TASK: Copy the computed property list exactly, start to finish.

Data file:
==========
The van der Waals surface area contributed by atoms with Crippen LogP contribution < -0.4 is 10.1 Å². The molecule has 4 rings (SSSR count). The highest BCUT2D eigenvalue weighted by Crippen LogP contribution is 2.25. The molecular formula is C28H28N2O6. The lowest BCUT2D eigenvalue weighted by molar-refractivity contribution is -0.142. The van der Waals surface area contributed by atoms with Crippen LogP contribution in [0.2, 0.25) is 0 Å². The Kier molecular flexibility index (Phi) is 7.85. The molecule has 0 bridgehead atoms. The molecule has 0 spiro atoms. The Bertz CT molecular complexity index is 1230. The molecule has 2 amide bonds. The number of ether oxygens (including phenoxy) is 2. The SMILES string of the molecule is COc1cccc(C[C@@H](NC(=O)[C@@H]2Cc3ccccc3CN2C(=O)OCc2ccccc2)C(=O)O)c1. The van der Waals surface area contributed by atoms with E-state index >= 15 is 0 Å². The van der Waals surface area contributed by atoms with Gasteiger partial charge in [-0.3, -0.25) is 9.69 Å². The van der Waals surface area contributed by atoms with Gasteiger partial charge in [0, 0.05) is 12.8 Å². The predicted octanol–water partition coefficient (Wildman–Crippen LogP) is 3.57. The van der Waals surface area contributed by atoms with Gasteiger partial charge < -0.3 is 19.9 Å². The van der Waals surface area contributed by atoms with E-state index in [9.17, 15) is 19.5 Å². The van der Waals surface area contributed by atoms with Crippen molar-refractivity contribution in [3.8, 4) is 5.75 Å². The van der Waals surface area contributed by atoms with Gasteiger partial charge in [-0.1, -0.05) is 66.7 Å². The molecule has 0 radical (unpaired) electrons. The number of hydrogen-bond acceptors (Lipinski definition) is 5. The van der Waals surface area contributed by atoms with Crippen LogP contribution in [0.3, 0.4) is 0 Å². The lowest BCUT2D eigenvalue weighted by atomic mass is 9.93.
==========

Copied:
The van der Waals surface area contributed by atoms with Crippen LogP contribution < -0.4 is 10.1 Å². The molecule has 4 rings (SSSR count). The highest BCUT2D eigenvalue weighted by Crippen LogP contribution is 2.25. The molecular formula is C28H28N2O6. The lowest BCUT2D eigenvalue weighted by molar-refractivity contribution is -0.142. The van der Waals surface area contributed by atoms with Crippen LogP contribution in [0.2, 0.25) is 0 Å². The Kier molecular flexibility index (Phi) is 7.85. The molecule has 0 bridgehead atoms. The molecule has 0 spiro atoms. The Bertz CT molecular complexity index is 1230. The molecule has 2 amide bonds. The number of ether oxygens (including phenoxy) is 2. The SMILES string of the molecule is COc1cccc(C[C@@H](NC(=O)[C@@H]2Cc3ccccc3CN2C(=O)OCc2ccccc2)C(=O)O)c1. The van der Waals surface area contributed by atoms with E-state index >= 15 is 0 Å². The van der Waals surface area contributed by atoms with Gasteiger partial charge in [-0.3, -0.25) is 9.69 Å². The van der Waals surface area contributed by atoms with Gasteiger partial charge in [0, 0.05) is 12.8 Å². The predicted octanol–water partition coefficient (Wildman–Crippen LogP) is 3.57. The van der Waals surface area contributed by atoms with Gasteiger partial charge < -0.3 is 19.9 Å². The van der Waals surface area contributed by atoms with E-state index in [9.17, 15) is 19.5 Å². The van der Waals surface area contributed by atoms with Crippen molar-refractivity contribution in [3.8, 4) is 5.75 Å². The van der Waals surface area contributed by atoms with Gasteiger partial charge in [-0.1, -0.05) is 66.7 Å². The molecule has 0 radical (unpaired) electrons. The number of hydrogen-bond acceptors (Lipinski definition) is 5. The van der Waals surface area contributed by atoms with Crippen LogP contribution in [0.3, 0.4) is 0 Å². The lowest BCUT2D eigenvalue weighted by atomic mass is 9.93.